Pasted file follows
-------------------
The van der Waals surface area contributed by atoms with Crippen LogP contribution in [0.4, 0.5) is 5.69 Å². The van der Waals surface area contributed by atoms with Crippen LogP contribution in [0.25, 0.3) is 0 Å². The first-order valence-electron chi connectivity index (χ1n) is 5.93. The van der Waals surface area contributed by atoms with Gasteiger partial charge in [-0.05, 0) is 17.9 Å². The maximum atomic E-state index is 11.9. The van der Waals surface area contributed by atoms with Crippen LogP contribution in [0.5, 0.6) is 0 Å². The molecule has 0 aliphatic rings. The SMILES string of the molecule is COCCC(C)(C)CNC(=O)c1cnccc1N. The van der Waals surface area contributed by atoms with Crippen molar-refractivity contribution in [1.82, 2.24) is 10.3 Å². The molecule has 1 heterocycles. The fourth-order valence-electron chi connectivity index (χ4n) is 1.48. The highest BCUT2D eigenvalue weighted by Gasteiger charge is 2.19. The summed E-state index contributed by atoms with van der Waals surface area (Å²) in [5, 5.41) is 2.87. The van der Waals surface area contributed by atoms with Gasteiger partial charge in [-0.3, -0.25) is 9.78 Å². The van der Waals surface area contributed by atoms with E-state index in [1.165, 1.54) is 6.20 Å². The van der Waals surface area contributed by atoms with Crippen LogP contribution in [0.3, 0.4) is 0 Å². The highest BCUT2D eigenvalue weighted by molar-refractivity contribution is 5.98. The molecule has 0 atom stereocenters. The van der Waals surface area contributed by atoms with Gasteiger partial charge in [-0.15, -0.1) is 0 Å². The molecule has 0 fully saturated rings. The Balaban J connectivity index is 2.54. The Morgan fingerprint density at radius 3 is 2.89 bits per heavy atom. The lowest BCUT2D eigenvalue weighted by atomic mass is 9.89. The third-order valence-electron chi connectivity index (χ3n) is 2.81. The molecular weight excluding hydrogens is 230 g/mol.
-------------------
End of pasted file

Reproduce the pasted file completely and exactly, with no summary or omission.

The van der Waals surface area contributed by atoms with Crippen LogP contribution in [0.4, 0.5) is 5.69 Å². The van der Waals surface area contributed by atoms with Crippen LogP contribution in [0.25, 0.3) is 0 Å². The first-order valence-electron chi connectivity index (χ1n) is 5.93. The van der Waals surface area contributed by atoms with Gasteiger partial charge in [-0.05, 0) is 17.9 Å². The maximum atomic E-state index is 11.9. The van der Waals surface area contributed by atoms with Crippen LogP contribution in [0.5, 0.6) is 0 Å². The molecule has 0 aliphatic rings. The SMILES string of the molecule is COCCC(C)(C)CNC(=O)c1cnccc1N. The van der Waals surface area contributed by atoms with Crippen molar-refractivity contribution in [1.82, 2.24) is 10.3 Å². The molecule has 1 heterocycles. The fourth-order valence-electron chi connectivity index (χ4n) is 1.48. The highest BCUT2D eigenvalue weighted by Gasteiger charge is 2.19. The summed E-state index contributed by atoms with van der Waals surface area (Å²) in [5, 5.41) is 2.87. The van der Waals surface area contributed by atoms with Gasteiger partial charge in [-0.3, -0.25) is 9.78 Å². The van der Waals surface area contributed by atoms with E-state index in [1.165, 1.54) is 6.20 Å². The van der Waals surface area contributed by atoms with Crippen LogP contribution in [0.3, 0.4) is 0 Å². The highest BCUT2D eigenvalue weighted by molar-refractivity contribution is 5.98. The molecule has 0 atom stereocenters. The van der Waals surface area contributed by atoms with Gasteiger partial charge in [-0.15, -0.1) is 0 Å². The molecule has 0 fully saturated rings. The Balaban J connectivity index is 2.54. The Morgan fingerprint density at radius 3 is 2.89 bits per heavy atom. The lowest BCUT2D eigenvalue weighted by atomic mass is 9.89. The third-order valence-electron chi connectivity index (χ3n) is 2.81. The molecular weight excluding hydrogens is 230 g/mol.